Polestar 2 sunglasses holder
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3D model description
The Polestar 2 doesn't have any good location to store sunglasses in my opinion, at least not unless you also keep them in a case/cover to protect them (allowing for storage in door bins or center console pockets).
So I decided to fix that, and I found what I would consider a nice solution. In the ceiling, there is a protrusion in the headliner where the logo projector is. This is a good location to keep sunglasses, easy to reach and very accessible. So to be able to use this location, I created a custom holder which simply clips onto the edge of the headliner, which then holds the sunglasses in a horizontal position with the lenses pointing up towards the glass roof. To take the glasses down from the holder is simply a matter of grabbing them by the temples/arms and lifting them up and over the "nose" of the holder. No chance of getting finger smudges on the lenses.
The holder should be fairly universal, and I have tested a number of different pairs of sunglasses (and prescription glasses too), but I am certain there will be some that doesn't fit, so no explicit guarantee of fit can be given.
It is also possible to add a thin layer of double sided sticky tape to the inside upper lip of the holder for additional holding strength. In 3D printing there will always be varying tolerances, so the end result will differ a little from printer to printer.
Note that it has been designed to fit in the center of the protrusion, if clipped on towards one of the sides, it will probably not work as well.
Video showing how to use:
3D printing settings
Two files are available. They are the same model, but one of the files comes with built-in supports. If you are printing this file, then make sure to disable support generation in your slicer. The support clearance in this file is 0.2 mm, so I would recommend to print with this layer height. The support should break free fairly easy, but some work with a sharp knife and sandpaper is most likely necessary. If you print the file without the built-in supports, then you must enable supports in your slicer, but only the protruding "nose" needs support on a FDM printer. I would think this also prints nicely on a resin printer, in which case the file without built-in supports will probably be preferable (instead add supports in slicer as required).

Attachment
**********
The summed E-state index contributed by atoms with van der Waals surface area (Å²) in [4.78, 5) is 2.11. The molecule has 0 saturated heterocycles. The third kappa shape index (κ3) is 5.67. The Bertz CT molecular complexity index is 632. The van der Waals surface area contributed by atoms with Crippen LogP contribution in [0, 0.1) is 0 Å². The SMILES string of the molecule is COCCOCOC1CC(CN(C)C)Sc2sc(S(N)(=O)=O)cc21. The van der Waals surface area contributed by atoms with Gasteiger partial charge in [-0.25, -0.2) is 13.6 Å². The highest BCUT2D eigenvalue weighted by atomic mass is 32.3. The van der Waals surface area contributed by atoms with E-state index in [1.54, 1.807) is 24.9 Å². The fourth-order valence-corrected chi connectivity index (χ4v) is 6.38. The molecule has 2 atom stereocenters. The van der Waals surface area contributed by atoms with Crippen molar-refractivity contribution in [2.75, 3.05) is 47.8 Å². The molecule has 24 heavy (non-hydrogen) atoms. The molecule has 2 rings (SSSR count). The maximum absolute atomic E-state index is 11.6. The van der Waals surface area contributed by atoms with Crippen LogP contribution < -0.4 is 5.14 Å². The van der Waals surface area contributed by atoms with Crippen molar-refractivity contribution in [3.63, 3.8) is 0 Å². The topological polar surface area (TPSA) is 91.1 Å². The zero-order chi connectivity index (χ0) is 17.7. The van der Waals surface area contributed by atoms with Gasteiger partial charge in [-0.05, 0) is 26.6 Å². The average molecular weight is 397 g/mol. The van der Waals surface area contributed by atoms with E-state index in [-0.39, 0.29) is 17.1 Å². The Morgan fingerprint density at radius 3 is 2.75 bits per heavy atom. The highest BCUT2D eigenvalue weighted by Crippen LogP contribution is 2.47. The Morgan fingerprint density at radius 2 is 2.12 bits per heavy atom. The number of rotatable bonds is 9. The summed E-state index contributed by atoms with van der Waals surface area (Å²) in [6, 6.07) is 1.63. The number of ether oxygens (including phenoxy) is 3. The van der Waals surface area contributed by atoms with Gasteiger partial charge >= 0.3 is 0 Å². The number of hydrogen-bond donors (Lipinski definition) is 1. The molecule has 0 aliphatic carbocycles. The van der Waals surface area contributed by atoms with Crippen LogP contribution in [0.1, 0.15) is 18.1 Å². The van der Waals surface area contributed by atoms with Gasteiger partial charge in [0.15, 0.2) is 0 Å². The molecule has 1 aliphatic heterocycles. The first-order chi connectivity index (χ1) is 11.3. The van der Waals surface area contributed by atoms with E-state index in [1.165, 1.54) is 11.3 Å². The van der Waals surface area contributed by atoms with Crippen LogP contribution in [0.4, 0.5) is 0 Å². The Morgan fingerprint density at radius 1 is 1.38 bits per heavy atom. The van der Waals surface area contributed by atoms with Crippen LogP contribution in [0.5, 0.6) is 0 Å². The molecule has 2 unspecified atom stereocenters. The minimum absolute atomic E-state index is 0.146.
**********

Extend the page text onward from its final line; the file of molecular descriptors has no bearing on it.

Make sure to print in the correct orientation to maintain the necessary strength and flexibility in the part that clips onto the projector edge. Due to the varying temperature inside the car, this holder should be printed in a material that can withstand some temperature (PLA is probably not a great choice here).
Due to the fairly thin parts against the build plate, bed adhesion/lifting could be an issue. If so, adding a brim usually solves the problem, and is fairly easy to clean up afterwards (again a sharp knife and possibly sandpaper).
Note: If you purchase these files, you only have the right to make copies for personal use. You may not create copies for others.
3D printer file information
3D design format: STL Folder details Close
- Publication date: 2021/05/26 at 02:28
Electronics hardware engineer by education, working as a software engineer.
Self-taught in 3D-design, and now fairly skilled at designing all kinds of items for 3D-printing.
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